Monday, October 20, 2008

2 Things to know about your daily vitamin before you buy

Your daily vitamin might not be the insurance you think it is.

Are you aware of big vitamin scare going around the US and UK? The staid Reader's Digest even had a cover story, "The Vitamin Hoax: 10 not to take" Nov, 2007).
Worst case: some vitamins are harmful. Best case: they do, well, nothing. So says the Reader's Digest.
Before you pop that next daily multi, check the bottle for two things:
1. Toxic ingredients.
Artificial colors: FD&C Blue #2 Lake, FD&C Red 40, etc.
Preservatives: sorbates (eg, Polysorbate 80), benzoates (eg, sodium benzoate), nitrites (eg, sodium nitrite), sulphites (eg, sulphur dioxide)

2. Are they synthetic?
Look at the names of the vitamins and minerals in the “Ingredients” listing on the label of the bottle. (You may need a magnifying glass.) A vitamin or mineral is synthetic if only its chemical and/or popular name appears, with no plant source.

E.g. from the label of a popular synthetic multivitamin seen on TV

Ingredients: Calcium Carbonate, Calcium Phosphate, Magnesium Oxide, Potassium Chloride, Ascorbic Acid (Vitamin C), DL-tocopheryl acetate (Vitamin E), more here...ALL SYNTHETIC vitamins.

Your vitamins are not synthetic if they are listed with their whole food source.
For example, “Vitamin C (from camucamu fruit)” indicates that you’re getting the Vitamin C, along with the other nutrients it lives with in the whole fruit. Not just the isolated vitamin C made in a lab.
The scoop is in the 3-page white paper, Are You Wasting Your Money on Synthetic Vitamins? here. That's the reason Dr. Heidi finally designed a daily whole food multi, the Pops.
If you want a daily multi that is whole-food based, with no toxins or synthetic vitamins, go here and get some. They're not a drug, so give them a few months to test them.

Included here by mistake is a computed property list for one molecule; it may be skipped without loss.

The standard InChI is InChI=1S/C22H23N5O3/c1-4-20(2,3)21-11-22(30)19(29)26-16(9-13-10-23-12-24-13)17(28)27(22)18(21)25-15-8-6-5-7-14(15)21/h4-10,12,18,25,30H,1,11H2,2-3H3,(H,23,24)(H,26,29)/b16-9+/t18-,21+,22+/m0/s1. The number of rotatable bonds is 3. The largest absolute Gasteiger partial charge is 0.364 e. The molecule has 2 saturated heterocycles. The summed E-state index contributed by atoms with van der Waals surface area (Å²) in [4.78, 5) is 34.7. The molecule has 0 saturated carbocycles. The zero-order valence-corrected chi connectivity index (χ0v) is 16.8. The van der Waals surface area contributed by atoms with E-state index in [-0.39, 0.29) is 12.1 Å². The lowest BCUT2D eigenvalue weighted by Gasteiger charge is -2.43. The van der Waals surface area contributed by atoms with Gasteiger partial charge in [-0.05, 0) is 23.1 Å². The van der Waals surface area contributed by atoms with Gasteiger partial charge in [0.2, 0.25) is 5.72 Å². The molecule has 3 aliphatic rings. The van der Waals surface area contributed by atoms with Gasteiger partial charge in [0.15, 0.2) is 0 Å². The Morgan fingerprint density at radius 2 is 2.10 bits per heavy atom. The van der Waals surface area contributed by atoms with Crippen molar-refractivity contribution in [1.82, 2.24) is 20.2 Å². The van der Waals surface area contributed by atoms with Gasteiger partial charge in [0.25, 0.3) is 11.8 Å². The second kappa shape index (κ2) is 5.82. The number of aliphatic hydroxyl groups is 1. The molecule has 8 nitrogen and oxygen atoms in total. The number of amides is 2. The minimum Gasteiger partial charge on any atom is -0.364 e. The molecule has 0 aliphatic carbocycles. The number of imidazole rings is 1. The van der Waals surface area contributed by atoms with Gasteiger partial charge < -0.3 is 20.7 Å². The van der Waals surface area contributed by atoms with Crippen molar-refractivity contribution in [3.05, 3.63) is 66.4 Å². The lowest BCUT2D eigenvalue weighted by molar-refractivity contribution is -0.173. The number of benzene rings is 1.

If you HATE to pay shipping like I do, check the 4 month (4 boxes) "subscription" option, and you don't pay shipping.
Regardless of whether you get the whole food multis designed by Dr. Heidi or not (I've taken them for three years) please throw out any synthetic vitamins that might be doing you more harm than good.


Anonymous said...

It is not true that a vitamin listed by its chemical name is synthetic.

That may just mean that the vitamin has been analyzed to find the quantity of the actual vitamin that is in the extract from the natural source.

The carton for major multi-vitamins would not be large enough to contain the list of natural sources for all the vitamins included.

It is unfair to make up a rule no one else recognizes and hold all other vitamin companies to that non-universal rule.


Kim Klaver said...


You write: "It is not true that a vitamin listed by its chemical name is synthetic"

That depends on how one defines synthetic. By synthetic we refer to the isolated form of the vitamin, away from its natural environment. Doesn't matter even if the vitamin was in the plant once, or created entirely in the lab. It's away from its natural environment of other nutrients and cofactors that are necessary for the body to absorb it, without side effects. That's what we mean by synthetic.

As to "natural sources" that word has become almost meaningless and sometime even misleading. Did you know that today, "natural flavors" is a euphemism for MSG!

The meaning of natural sources, flavors and ingredients can be whatever someone wants to make it since there are no agreed upon definitions.

Scientists and medical researchers do recognize the distinction between synthetic and whole-food vitamins, because one is isolated and harder to absorb (the reason for all the negative press about vitamins of late) and the other comes with the co-factors it lives with in the plant, which seem to be necessary for maximum absorption.

Hope that helps a little. Thanks for your comment.